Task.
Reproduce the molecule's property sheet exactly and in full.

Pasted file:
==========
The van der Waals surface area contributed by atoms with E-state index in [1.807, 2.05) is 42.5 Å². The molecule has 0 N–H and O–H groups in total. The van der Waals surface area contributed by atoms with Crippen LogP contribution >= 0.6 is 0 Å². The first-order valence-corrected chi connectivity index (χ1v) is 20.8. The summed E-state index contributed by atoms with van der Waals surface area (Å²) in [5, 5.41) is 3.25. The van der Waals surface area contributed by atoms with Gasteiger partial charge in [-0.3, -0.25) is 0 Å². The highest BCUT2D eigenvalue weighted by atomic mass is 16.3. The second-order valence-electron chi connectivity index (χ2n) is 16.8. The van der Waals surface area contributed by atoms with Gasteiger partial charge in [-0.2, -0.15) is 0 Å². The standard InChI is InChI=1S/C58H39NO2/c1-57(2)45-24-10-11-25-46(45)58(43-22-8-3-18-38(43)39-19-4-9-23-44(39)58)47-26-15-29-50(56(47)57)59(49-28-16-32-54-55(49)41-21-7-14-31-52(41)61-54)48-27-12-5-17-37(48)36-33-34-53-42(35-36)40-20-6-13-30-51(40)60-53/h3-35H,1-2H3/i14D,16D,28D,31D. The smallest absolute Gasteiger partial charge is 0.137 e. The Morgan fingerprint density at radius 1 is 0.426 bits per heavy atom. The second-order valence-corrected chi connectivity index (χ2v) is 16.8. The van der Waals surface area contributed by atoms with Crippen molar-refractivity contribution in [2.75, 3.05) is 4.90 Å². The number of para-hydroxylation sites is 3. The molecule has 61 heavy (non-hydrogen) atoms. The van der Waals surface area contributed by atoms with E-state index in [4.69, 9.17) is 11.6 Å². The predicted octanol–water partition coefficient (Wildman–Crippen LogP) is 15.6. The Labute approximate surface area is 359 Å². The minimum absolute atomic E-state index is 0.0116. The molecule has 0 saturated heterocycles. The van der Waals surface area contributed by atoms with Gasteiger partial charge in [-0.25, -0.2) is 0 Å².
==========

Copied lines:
The van der Waals surface area contributed by atoms with E-state index in [1.807, 2.05) is 42.5 Å². The molecule has 0 N–H and O–H groups in total. The van der Waals surface area contributed by atoms with Crippen LogP contribution >= 0.6 is 0 Å². The first-order valence-corrected chi connectivity index (χ1v) is 20.8. The summed E-state index contributed by atoms with van der Waals surface area (Å²) in [5, 5.41) is 3.25. The van der Waals surface area contributed by atoms with Gasteiger partial charge in [-0.3, -0.25) is 0 Å². The highest BCUT2D eigenvalue weighted by atomic mass is 16.3. The second-order valence-electron chi connectivity index (χ2n) is 16.8. The van der Waals surface area contributed by atoms with Gasteiger partial charge in [-0.2, -0.15) is 0 Å². The standard InChI is InChI=1S/C58H39NO2/c1-57(2)45-24-10-11-25-46(45)58(43-22-8-3-18-38(43)39-19-4-9-23-44(39)58)47-26-15-29-50(56(47)57)59(49-28-16-32-54-55(49)41-21-7-14-31-52(41)61-54)48-27-12-5-17-37(48)36-33-34-53-42(35-36)40-20-6-13-30-51(40)60-53/h3-35H,1-2H3/i14D,16D,28D,31D. The smallest absolute Gasteiger partial charge is 0.137 e. The Morgan fingerprint density at radius 1 is 0.426 bits per heavy atom. The second-order valence-corrected chi connectivity index (χ2v) is 16.8. The van der Waals surface area contributed by atoms with Crippen molar-refractivity contribution in [2.75, 3.05) is 4.90 Å². The number of para-hydroxylation sites is 3. The molecule has 61 heavy (non-hydrogen) atoms. The van der Waals surface area contributed by atoms with E-state index in [4.69, 9.17) is 11.6 Å². The predicted octanol–water partition coefficient (Wildman–Crippen LogP) is 15.6. The Labute approximate surface area is 359 Å². The minimum absolute atomic E-state index is 0.0116. The molecule has 0 saturated heterocycles. The van der Waals surface area contributed by atoms with Gasteiger partial charge in [-0.25, -0.2) is 0 Å².